2 Samuel 3:1 NKJV
Now there was a long war between the house of Saul and the house of David. But David grew stronger and stronger, and the house of Saul grew weaker and weaker.
Right off the gate, Saul and David are both from the same house of Israel. What does Israel represent? The Israel in the wilderness and in Canaan is the NATION under the Old Covenant of law. The Israel of God is the CHURCH under the New Covenant of grace (Galatians 6:16)
Secondly, Saul and David represent two different set or type of believers. Saul is a believer that depends or rests on his own self-effort, performance, strength and obedience. Saul really conducted his life on his self-effort, his performance, and his doing. He did what he wanted to do. He obeyed when he felt it was right. He lived to please people. He did it his way.
David on the other hand believed in chesed. He was totally reliant on the chesed of the Lord – chesed is the Hebrew word for grace or the commonly used word lovingkindness . His psalms are full of chesed – his reliance and dependence on chesed for everything.
Grace in a nutshell is God’s unmerited favor on those who believe in the performance of Jesus on the cross on their behalf. They know that they get what they don’t deserve not because they were good but because Jesus was good on their behalf. On the other hand, they know that they can’t lose what they don’t deserve because it doesn’t depend on how well they are doing but on how well Jesus is doing right now at the right hand of the Father.
David’s name which means beloved also represents a believer that rests on God’s love for them and not on their love for God. (John 13:23, Colossians 3:12) This believer totally savors and enjoys God’s love for them.
The inevitable thing happens all the time – there will always be war between these two different set or type of believers. These believers will always grate at each other. Throughout scripture there is an ongoing tension between the two usually seen in the lives of people in the Bible.
Jesus faced the same war with the religious leaders of his day (Matthew 12;14, 27:1, Mark 3:6, Luke 6:11, John 5:18, 10:39, 11:53, 11:57) Paul faced the same war against the Judaizers of his day. (Acts 9:23; 16:22-23; 19:23)
This is a war every generation has to fight. Jude says we have to contend for the faith which was once for all time delivered up for us. (Jude 1:3) Contention in this case is the fight to ensure that we stay true to the gospel. This is the good fight of faith that Paul talks about. The fight to stay in grace. The fight to rest on the truth of the gospel. The fight to rest on who Jesus is and what he did for us and as us.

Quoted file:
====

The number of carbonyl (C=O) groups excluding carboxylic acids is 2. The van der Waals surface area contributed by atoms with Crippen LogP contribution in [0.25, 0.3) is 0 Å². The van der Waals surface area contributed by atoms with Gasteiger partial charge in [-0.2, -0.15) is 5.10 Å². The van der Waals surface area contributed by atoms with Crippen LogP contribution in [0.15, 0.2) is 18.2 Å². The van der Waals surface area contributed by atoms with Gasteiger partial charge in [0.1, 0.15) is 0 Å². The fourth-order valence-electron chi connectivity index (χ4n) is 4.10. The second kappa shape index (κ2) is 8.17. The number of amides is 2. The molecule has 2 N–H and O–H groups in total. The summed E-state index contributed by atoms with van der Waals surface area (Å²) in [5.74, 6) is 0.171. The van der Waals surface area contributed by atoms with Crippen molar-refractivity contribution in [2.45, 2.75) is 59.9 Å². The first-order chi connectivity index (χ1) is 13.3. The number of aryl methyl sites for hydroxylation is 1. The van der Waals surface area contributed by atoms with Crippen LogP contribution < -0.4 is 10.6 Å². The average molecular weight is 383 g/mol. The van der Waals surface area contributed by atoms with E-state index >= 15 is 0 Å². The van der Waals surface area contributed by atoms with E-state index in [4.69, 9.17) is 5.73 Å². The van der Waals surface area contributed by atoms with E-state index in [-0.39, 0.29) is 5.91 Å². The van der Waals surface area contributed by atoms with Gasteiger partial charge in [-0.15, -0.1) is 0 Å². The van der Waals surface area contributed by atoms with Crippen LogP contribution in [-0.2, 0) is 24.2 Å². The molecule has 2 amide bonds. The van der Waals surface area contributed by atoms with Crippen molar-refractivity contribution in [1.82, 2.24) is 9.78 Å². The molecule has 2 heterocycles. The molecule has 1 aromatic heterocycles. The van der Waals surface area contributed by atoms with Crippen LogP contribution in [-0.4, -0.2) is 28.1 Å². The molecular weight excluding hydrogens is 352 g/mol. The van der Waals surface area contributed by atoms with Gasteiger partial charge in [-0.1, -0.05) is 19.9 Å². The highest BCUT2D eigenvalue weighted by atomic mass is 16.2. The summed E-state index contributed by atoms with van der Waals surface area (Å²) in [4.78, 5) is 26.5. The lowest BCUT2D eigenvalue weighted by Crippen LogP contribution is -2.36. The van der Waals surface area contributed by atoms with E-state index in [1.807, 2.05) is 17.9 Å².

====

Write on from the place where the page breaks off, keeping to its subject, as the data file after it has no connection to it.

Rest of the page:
This is the good fight of faith that Paul talks about. The fight to stay in grace. The fight to rest on the truth of the gospel. The fight to rest on who Jesus is and what he did for us and as us.
the war within
This war also takes place in our souls. In my own life I struggle or vacillate between grace and law – Jesus’ performance for me and my performance – Jesus’ obedience for me and my obedience. In certain seasons I feel so good because I have done so well. I have treated Jenny well. I bought her gifts. I helped around with house hold chores. I treated my neighbours kindly. I helped the poor. I gave the beggar at the street lights some few coins. I gave the car-guard outside the mall some few coins. I treated my in-laws with love. I cooked them nice meals when they came around to visit. Generally, I was a good chap. I did most things well.
Then there are certain seasons of my life when I break all the laws. I am nasty and harsh towards Jenny. I don’t pray. i dont read the bible. I don’t care for the poor. I doubt God. I doubt even my own existence. I treat my neighbours and their animals with contempt. I rail against the government. I sin intentionally. I don’t want to see my in-laws at all. I am just bad news to be around.
See, when I’m doing well I usually believe it’s my own doing. I am the one doing good. When I’m on my off days, I quickly believe that I’m so bad. I’m such a sinner. In both scenarios I usually lose sight of grace. Yes I do. In both cases I rely on my own performance, doing, strength and self effort. This is the war within my soul on a daily basis. It’s an unavoidable war. I can’t escape it.
grace grows stronger and stronger
The house of David grew stronger and stronger and the house of Saul grew weaker and weaker. Grace grows stronger and stronger. That’s for sure. Grace grows stronger and stronger in our lives to the extent that our dependence on our own self effort, performance or obedience grows weaker and weaker. The goal of grace is to eventually get us to the place where we completely stop relying on our own self effort, ability, performance or doing and completely rest on Jesus’ effort, ability, performance or doing for us and as us.
The goal of grace is to eventually get us to the place where we completely stop relying on our own self effort, ability, performance or doing and completely rest on Jesus’ effort, ability, performance or doing for us and as us.
That’s what grace looks like